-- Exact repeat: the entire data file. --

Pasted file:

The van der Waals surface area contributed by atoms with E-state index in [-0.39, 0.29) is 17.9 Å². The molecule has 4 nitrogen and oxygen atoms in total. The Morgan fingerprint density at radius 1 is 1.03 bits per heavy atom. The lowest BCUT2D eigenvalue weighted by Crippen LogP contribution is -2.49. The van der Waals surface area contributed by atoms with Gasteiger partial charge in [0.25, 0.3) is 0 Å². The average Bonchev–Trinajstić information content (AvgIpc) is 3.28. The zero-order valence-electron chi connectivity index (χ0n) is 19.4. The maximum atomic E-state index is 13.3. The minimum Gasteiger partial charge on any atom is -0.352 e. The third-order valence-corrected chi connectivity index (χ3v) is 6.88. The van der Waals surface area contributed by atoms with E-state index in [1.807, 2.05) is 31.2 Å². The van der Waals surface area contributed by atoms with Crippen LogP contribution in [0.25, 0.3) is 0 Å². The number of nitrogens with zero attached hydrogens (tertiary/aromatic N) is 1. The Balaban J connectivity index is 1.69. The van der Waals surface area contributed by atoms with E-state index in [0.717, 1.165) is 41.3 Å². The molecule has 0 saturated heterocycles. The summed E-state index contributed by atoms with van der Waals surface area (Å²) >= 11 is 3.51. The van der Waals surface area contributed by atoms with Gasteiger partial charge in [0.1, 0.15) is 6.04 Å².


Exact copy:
The van der Waals surface area contributed by atoms with E-state index in [-0.39, 0.29) is 17.9 Å². The molecule has 4 nitrogen and oxygen atoms in total. The Morgan fingerprint density at radius 1 is 1.03 bits per heavy atom. The lowest BCUT2D eigenvalue weighted by Crippen LogP contribution is -2.49. The van der Waals surface area contributed by atoms with Gasteiger partial charge in [0.25, 0.3) is 0 Å². The average Bonchev–Trinajstić information content (AvgIpc) is 3.28. The zero-order valence-electron chi connectivity index (χ0n) is 19.4. The maximum atomic E-state index is 13.3. The minimum Gasteiger partial charge on any atom is -0.352 e. The third-order valence-corrected chi connectivity index (χ3v) is 6.88. The van der Waals surface area contributed by atoms with E-state index in [1.807, 2.05) is 31.2 Å². The van der Waals surface area contributed by atoms with Crippen LogP contribution in [0.25, 0.3) is 0 Å². The number of nitrogens with zero attached hydrogens (tertiary/aromatic N) is 1. The Balaban J connectivity index is 1.69. The van der Waals surface area contributed by atoms with E-state index in [0.717, 1.165) is 41.3 Å². The molecule has 0 saturated heterocycles. The summed E-state index contributed by atoms with van der Waals surface area (Å²) >= 11 is 3.51. The van der Waals surface area contributed by atoms with Gasteiger partial charge in [0.1, 0.15) is 6.04 Å².